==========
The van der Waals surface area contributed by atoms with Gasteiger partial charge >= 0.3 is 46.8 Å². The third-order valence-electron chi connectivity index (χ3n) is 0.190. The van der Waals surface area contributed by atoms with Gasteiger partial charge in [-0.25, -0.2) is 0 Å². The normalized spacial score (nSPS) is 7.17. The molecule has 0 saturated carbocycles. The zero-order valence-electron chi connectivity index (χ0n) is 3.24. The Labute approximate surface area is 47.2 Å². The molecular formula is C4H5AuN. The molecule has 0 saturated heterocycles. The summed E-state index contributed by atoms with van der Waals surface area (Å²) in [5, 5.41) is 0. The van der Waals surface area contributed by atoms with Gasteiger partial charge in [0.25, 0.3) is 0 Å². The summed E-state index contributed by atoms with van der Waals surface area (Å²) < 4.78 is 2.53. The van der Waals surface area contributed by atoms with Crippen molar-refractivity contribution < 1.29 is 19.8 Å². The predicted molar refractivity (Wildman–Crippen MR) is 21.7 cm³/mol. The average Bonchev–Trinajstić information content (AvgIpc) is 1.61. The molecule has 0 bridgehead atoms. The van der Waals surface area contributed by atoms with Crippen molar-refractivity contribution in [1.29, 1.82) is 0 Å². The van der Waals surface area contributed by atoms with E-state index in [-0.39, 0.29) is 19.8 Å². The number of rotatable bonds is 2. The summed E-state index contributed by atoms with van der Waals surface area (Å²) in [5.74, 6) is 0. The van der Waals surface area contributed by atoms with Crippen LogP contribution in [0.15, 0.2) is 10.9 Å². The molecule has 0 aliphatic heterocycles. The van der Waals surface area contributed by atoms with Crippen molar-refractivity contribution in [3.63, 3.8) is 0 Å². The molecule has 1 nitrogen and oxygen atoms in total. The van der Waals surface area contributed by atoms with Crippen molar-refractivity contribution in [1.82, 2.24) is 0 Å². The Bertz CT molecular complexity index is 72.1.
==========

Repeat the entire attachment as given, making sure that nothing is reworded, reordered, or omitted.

The van der Waals surface area contributed by atoms with Gasteiger partial charge >= 0.3 is 46.8 Å². The third-order valence-electron chi connectivity index (χ3n) is 0.190. The van der Waals surface area contributed by atoms with Gasteiger partial charge in [-0.25, -0.2) is 0 Å². The normalized spacial score (nSPS) is 7.17. The molecule has 0 saturated carbocycles. The zero-order valence-electron chi connectivity index (χ0n) is 3.24. The Labute approximate surface area is 47.2 Å². The molecular formula is C4H5AuN. The molecule has 0 saturated heterocycles. The summed E-state index contributed by atoms with van der Waals surface area (Å²) in [5, 5.41) is 0. The van der Waals surface area contributed by atoms with Gasteiger partial charge in [0.25, 0.3) is 0 Å². The summed E-state index contributed by atoms with van der Waals surface area (Å²) < 4.78 is 2.53. The van der Waals surface area contributed by atoms with Crippen molar-refractivity contribution < 1.29 is 19.8 Å². The predicted molar refractivity (Wildman–Crippen MR) is 21.7 cm³/mol. The average Bonchev–Trinajstić information content (AvgIpc) is 1.61. The molecule has 0 bridgehead atoms. The van der Waals surface area contributed by atoms with Crippen molar-refractivity contribution in [1.29, 1.82) is 0 Å². The van der Waals surface area contributed by atoms with E-state index in [-0.39, 0.29) is 19.8 Å². The number of rotatable bonds is 2. The summed E-state index contributed by atoms with van der Waals surface area (Å²) in [5.74, 6) is 0. The van der Waals surface area contributed by atoms with Crippen LogP contribution in [0.15, 0.2) is 10.9 Å². The molecule has 0 aliphatic heterocycles. The van der Waals surface area contributed by atoms with Crippen molar-refractivity contribution in [3.63, 3.8) is 0 Å². The molecule has 1 nitrogen and oxygen atoms in total. The van der Waals surface area contributed by atoms with Crippen molar-refractivity contribution in [1.82, 2.24) is 0 Å². The Bertz CT molecular complexity index is 72.1.